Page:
The lawsuit, filed in Dane County Circuit Court on Friday by American Oversight, names Vos and Assembly Chief Clerk Ted Blazel, claiming they failed to comply with requests under Wisconsin's open records law dating back to the summer.
The following order signed by Judge Valerie Bailey-Rihn announced the defendants need to comply "immediately" with the records requests or "show cause to the contrary" at a hearing on Nov. 5.
The lawsuit came after Vos signed subpoenas sought by the attorney leading the probe to compel testimony from top election clerks and mayors in Wisconsin's largest cities. Though, in a course reversal on Thursday, another attorney working with former conservative state Supreme Court Justice Michael Gableman for the inquiry announced that nobody would have to testify for now.
"The issue is that we need our own army of local bureaucrats," wrote attorney Andrew Kloster, who worked in former President Donald Trump's administration. "And we need to fight for our locales. We need our own irate hooligans (incidentally, this is why the left and our national security apparatus hates the Proud Boys) and our own captured DA offices to let our boys off the hook."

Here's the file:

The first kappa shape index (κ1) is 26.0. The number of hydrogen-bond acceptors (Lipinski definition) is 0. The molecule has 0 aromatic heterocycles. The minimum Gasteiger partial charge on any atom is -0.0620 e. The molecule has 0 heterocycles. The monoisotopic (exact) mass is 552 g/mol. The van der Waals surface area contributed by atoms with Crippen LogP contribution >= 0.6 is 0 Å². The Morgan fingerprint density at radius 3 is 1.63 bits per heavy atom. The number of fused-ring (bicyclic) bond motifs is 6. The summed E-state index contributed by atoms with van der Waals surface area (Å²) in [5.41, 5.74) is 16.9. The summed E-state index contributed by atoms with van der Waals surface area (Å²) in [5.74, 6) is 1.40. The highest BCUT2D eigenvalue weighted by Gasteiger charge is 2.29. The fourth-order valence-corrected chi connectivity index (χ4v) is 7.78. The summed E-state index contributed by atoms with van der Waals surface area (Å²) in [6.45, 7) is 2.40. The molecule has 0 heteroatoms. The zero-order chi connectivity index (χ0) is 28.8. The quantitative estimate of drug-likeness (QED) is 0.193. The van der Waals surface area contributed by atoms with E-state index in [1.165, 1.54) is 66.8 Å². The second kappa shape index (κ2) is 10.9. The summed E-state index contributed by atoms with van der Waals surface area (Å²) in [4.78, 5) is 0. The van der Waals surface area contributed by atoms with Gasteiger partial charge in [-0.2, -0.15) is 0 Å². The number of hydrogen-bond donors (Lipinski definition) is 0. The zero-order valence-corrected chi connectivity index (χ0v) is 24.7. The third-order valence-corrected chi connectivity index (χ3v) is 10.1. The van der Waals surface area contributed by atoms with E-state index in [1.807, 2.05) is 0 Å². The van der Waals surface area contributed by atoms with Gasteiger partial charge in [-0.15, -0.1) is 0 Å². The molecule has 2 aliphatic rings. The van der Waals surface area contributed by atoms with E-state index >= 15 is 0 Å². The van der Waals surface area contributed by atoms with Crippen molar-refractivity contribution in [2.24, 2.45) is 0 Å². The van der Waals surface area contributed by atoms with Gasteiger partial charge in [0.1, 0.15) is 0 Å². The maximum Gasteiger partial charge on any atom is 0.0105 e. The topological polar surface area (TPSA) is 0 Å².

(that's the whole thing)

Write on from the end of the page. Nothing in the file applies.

Vos hired Gableman to investigate the November 2020 election amid pressure by Trump and conservative constituents. Gableman is being given $11,000 a month in taxpayer funds for the examination, which has a budget of $676,000 that could be extended.
"Wisconsin has a right to know how this taxpayer-funded investigation is being orchestrated," announced Austin Evers, executive director of American Oversight.
The watchdog's lawsuit is comparable to one filed in Arizona seeking records related to the Maricopa County audit carried by the private company Cyber Ninjas, a Florida-based company hired by the majority-Republican Arizona Senate to lead the election investigation.
Cyber Ninjas was broadly panned for its lack of prior expertise in auditing elections. On Oct. 7, Gableman came under the same scrutiny when he told the Milwaukee Journal-Sentinel that "no one can call elections laws common sense."
"Once you understand them, it may be common sense, but it's not intuitive," Gableman announced. "And so most people, myself included, do not have a comprehensive understanding or even any understanding of how elections work."
Gableman's admission prompted a top Democratic attorney presiding over lawsuits against GOP attempts to alter election rules to underline his comment, questioning the former justice's competency to lead the election review effort.